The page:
- The Washington Times - Wednesday, September 14, 2005

Washington Redskins defensive tackle Brandon Noble will be out at least four to six weeks following arthroscopic surgery on his left knee yesterday in Charlotte, N.C.

Noble missed all of 2003 following career-threatening reconstructive surgery on the knee but returned to play every game last season. Noble, 31, was sidelined for the first two weeks of training camp this summer after having his right knee scoped and developing a subsequent staph infection.

Redskins director of sports medicine Bubba Tyer said the surgeon cleaned out some torn cartilage and discovered an underlying bone bruise — the latter the same kind of injury that severely extended linebacker LaVar Arrington’s rehabilitation after a knee scope last fall.

Noble already was playing behind Joe Salave’a, with whom he shared right tackle last year. With Noble out, the Redskins are left with the relatively untested Ryan Boschetti and Cedric Killings behind starters Cornelius Griffin and Salave’a.

Meanwhile, safety Ryan Clark, who missed the first game of his four-year career Sunday because of a sprained left knee, returned to practice. So did linebacker Chris Clemons, who was sidelined for the opener because of a pulled hamstring. Both should be ready for the game at Dallas on Monday night.

Thrash replaces Brown

After a poor preseason, Antonio Brown sealed his exit Tuesday by setting up Chicago’s only points in the opener when he fumbled the second-half kickoff after a 16-yard return. Although starting receiver Santana Moss is sixth all-time in punt returns with a 12.0-yard average during his four years with the New York Jets, the Redskins are replacing Brown with backup receiver James Thrash.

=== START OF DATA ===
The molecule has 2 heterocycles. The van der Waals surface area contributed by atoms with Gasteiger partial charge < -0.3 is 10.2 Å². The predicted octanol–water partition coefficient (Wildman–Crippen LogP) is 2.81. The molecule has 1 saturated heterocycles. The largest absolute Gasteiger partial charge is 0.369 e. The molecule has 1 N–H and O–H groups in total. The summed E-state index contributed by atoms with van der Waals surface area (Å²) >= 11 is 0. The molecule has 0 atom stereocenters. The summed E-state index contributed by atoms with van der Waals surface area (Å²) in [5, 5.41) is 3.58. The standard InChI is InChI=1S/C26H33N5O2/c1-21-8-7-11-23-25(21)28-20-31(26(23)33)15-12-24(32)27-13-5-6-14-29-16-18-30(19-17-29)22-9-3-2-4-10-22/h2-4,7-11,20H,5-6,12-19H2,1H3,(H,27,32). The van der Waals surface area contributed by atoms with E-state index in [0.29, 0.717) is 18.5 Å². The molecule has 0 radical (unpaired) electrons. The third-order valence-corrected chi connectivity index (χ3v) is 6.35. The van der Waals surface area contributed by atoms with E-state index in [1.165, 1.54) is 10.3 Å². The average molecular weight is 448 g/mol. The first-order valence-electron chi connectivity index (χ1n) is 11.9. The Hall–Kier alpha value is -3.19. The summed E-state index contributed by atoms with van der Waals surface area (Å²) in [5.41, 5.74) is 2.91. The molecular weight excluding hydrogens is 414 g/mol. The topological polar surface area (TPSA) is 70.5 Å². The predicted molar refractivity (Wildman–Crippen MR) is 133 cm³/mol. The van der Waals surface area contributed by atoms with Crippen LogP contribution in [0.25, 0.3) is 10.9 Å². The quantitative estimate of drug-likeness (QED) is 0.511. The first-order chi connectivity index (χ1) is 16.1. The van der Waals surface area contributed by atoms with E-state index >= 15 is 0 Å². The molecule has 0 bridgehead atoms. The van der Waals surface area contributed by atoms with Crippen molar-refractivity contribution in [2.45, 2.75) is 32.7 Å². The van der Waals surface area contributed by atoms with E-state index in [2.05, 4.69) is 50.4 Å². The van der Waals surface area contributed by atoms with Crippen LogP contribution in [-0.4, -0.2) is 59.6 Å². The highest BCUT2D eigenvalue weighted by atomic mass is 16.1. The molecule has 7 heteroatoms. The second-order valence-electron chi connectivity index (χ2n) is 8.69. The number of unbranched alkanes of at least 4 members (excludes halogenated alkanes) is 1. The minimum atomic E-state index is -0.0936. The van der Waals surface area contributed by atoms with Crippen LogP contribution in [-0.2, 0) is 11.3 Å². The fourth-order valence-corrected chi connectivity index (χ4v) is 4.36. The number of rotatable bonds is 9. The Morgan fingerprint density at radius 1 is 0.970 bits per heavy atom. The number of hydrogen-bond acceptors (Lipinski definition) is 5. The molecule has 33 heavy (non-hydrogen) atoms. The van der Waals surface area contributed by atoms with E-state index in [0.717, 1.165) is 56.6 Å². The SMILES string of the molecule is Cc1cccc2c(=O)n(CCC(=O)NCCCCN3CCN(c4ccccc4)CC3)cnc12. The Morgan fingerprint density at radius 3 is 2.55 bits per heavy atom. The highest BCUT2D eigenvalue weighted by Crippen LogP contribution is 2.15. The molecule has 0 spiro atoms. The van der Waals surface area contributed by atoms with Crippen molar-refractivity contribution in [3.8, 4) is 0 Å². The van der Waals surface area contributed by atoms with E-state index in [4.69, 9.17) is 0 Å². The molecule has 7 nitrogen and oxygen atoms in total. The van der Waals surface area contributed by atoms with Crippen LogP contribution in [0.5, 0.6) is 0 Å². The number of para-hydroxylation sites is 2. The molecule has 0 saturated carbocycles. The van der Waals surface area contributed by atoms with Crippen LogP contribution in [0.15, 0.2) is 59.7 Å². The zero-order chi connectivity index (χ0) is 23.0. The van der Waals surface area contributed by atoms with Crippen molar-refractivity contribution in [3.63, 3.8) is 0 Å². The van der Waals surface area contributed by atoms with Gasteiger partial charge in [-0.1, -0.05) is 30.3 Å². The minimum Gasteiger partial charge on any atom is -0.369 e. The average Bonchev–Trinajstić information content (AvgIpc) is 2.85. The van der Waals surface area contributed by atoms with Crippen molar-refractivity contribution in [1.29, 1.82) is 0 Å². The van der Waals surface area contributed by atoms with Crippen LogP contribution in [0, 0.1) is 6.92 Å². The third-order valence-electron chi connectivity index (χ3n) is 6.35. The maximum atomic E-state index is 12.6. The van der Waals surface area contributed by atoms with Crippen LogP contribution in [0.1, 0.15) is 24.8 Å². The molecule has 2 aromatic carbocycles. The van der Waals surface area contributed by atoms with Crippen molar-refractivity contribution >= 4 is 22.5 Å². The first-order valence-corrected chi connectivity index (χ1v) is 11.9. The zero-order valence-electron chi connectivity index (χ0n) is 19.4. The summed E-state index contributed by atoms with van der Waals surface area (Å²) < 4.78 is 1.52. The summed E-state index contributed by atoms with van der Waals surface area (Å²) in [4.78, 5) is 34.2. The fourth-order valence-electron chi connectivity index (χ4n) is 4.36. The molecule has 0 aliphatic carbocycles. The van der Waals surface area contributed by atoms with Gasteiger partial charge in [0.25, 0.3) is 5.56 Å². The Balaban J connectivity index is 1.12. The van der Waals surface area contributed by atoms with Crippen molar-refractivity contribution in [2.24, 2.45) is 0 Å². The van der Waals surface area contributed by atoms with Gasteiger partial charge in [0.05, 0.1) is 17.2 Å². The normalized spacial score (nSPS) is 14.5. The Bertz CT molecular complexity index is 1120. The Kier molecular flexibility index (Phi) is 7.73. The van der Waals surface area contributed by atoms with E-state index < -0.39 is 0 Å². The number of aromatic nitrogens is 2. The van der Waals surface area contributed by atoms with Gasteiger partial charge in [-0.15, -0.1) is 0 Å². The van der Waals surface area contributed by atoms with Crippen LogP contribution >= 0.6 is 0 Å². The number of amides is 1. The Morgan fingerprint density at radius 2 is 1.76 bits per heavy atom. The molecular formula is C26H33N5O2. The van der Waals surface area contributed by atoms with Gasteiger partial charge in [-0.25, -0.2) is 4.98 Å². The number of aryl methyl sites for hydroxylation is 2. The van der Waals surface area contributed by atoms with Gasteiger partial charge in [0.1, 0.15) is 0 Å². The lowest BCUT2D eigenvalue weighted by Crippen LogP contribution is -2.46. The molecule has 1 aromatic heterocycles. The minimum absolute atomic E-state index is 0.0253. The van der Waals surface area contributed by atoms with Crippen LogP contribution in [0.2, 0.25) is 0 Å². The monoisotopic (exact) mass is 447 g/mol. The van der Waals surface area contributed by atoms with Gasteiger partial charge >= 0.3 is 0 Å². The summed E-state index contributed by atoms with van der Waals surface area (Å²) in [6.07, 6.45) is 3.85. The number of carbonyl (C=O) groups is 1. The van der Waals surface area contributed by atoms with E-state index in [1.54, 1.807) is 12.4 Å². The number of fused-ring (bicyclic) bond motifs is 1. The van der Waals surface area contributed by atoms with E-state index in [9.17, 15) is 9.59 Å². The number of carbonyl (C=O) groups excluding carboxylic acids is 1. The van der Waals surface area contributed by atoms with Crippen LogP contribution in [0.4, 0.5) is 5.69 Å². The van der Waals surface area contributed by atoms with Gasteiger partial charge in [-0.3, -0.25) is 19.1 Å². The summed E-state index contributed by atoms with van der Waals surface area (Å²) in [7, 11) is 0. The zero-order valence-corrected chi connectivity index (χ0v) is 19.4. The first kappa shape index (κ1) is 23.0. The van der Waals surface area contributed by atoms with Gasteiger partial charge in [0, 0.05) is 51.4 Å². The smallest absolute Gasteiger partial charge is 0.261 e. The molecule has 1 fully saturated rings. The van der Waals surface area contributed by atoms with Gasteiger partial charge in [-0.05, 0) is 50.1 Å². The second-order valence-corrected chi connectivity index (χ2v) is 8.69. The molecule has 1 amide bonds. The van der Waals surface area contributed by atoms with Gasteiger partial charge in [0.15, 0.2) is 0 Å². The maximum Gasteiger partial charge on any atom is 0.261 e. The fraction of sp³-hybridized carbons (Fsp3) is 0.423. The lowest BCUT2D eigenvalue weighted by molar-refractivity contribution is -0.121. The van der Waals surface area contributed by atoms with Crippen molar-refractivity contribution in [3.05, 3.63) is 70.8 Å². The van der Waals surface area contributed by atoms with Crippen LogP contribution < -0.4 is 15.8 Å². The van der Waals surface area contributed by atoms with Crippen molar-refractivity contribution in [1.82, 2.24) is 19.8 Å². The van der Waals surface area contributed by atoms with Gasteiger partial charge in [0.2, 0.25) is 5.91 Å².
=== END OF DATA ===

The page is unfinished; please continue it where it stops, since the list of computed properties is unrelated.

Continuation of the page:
“Anytime I can get out there I’m excited,” said Thrash, who replaced the injured Chad Morton as Washington’s punt returner in Week 7 of 2004 before giving way to Brown in Week 14.

Thrash has averaged just 8.1 yards on 20 returns since 2000 and hasn’t returned a punt (even in preseason) since being relieved by Brown. Gibbs said using Moss on punt returns remains an option but only in spot situations the way Darrell Green once was.

“You want to use Santana, but it’s a heavy load,” said Gibbs, who noted that Moss needed an IV at halftime Sunday when he suffered cramps. After catching three balls for 81 yards in the first half, Moss caught just one 15-yard pass in the second half.

“I’ve been doing it all my life,” Moss said of starting and returning punts. “Any given play, you can get extra pounding. I’ll be ready if I’m the guy. It’s easy to catch a pass, but it’s not easy to catch a pass with 11 guys running at your throat. It’s like getting dressed in a phone booth. There’s barely anywhere to go, and you’ve got to make a decision quick.”

Novak not fazed

Nick Novak hasn’t kicked in an NFL game, but after playing in three bowl games at Maryland, the rookie said he’s not worried about the pressure of debuting on “Monday Night Football” against Dallas. Novak was signed Tuesday after kicker John Hall pulled a quadriceps against Chicago. Hall could return Oct. 2 against Seattle.

“It’s good to get out and practice with the snapper and holder and get comfortable with everything,” said the ACC’s career scoring leader, who was waived by Chicago during preseason and hooked on with the Cowboys before being cut. “It feels like home to be back here [he went to high school in Charlottesville]. I’ve been in a lot of big games in college and I’ve risen to the occasion, so I don’t think I’ll be nervous. I want to capitalize on this opportunity.”

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